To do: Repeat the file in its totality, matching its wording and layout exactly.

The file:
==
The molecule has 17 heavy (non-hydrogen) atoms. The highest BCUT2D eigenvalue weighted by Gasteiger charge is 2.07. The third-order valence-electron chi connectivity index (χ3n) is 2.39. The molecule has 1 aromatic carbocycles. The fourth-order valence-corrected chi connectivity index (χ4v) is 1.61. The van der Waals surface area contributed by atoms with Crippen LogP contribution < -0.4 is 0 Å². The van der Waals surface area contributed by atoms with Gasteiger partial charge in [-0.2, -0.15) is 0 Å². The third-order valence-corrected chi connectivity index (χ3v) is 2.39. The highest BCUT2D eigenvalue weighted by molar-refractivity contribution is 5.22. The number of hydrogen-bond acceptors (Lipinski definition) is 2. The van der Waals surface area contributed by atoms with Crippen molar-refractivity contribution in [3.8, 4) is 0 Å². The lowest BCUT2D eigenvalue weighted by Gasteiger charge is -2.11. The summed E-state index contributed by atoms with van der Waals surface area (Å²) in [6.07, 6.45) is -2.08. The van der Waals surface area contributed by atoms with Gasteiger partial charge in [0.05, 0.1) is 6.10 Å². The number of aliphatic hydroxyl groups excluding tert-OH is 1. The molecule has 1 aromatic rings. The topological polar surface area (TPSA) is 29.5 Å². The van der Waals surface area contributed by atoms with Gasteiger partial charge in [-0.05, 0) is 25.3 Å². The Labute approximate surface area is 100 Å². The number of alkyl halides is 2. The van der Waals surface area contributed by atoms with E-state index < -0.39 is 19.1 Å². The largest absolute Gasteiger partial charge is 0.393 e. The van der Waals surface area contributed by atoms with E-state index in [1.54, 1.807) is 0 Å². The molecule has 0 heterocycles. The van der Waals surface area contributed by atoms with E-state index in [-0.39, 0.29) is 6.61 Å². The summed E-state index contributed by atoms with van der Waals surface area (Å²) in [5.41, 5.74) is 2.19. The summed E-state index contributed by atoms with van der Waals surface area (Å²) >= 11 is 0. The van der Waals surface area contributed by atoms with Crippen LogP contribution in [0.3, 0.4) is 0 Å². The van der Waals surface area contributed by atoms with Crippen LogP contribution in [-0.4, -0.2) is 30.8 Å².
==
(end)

The molecule has 17 heavy (non-hydrogen) atoms. The highest BCUT2D eigenvalue weighted by Gasteiger charge is 2.07. The third-order valence-electron chi connectivity index (χ3n) is 2.39. The molecule has 1 aromatic carbocycles. The fourth-order valence-corrected chi connectivity index (χ4v) is 1.61. The van der Waals surface area contributed by atoms with Crippen LogP contribution < -0.4 is 0 Å². The van der Waals surface area contributed by atoms with Gasteiger partial charge in [-0.2, -0.15) is 0 Å². The third-order valence-corrected chi connectivity index (χ3v) is 2.39. The highest BCUT2D eigenvalue weighted by molar-refractivity contribution is 5.22. The number of hydrogen-bond acceptors (Lipinski definition) is 2. The van der Waals surface area contributed by atoms with Crippen molar-refractivity contribution in [3.8, 4) is 0 Å². The lowest BCUT2D eigenvalue weighted by Gasteiger charge is -2.11. The summed E-state index contributed by atoms with van der Waals surface area (Å²) in [6.07, 6.45) is -2.08. The van der Waals surface area contributed by atoms with Gasteiger partial charge in [0.05, 0.1) is 6.10 Å². The number of aliphatic hydroxyl groups excluding tert-OH is 1. The molecule has 1 aromatic rings. The topological polar surface area (TPSA) is 29.5 Å². The van der Waals surface area contributed by atoms with Gasteiger partial charge in [-0.05, 0) is 25.3 Å². The Labute approximate surface area is 100 Å². The number of alkyl halides is 2. The van der Waals surface area contributed by atoms with E-state index < -0.39 is 19.1 Å². The largest absolute Gasteiger partial charge is 0.393 e. The van der Waals surface area contributed by atoms with E-state index in [1.54, 1.807) is 0 Å². The molecule has 0 heterocycles. The van der Waals surface area contributed by atoms with E-state index in [-0.39, 0.29) is 6.61 Å². The summed E-state index contributed by atoms with van der Waals surface area (Å²) in [5.41, 5.74) is 2.19. The summed E-state index contributed by atoms with van der Waals surface area (Å²) >= 11 is 0. The van der Waals surface area contributed by atoms with Crippen LogP contribution in [0.3, 0.4) is 0 Å². The van der Waals surface area contributed by atoms with Crippen LogP contribution in [-0.4, -0.2) is 30.8 Å².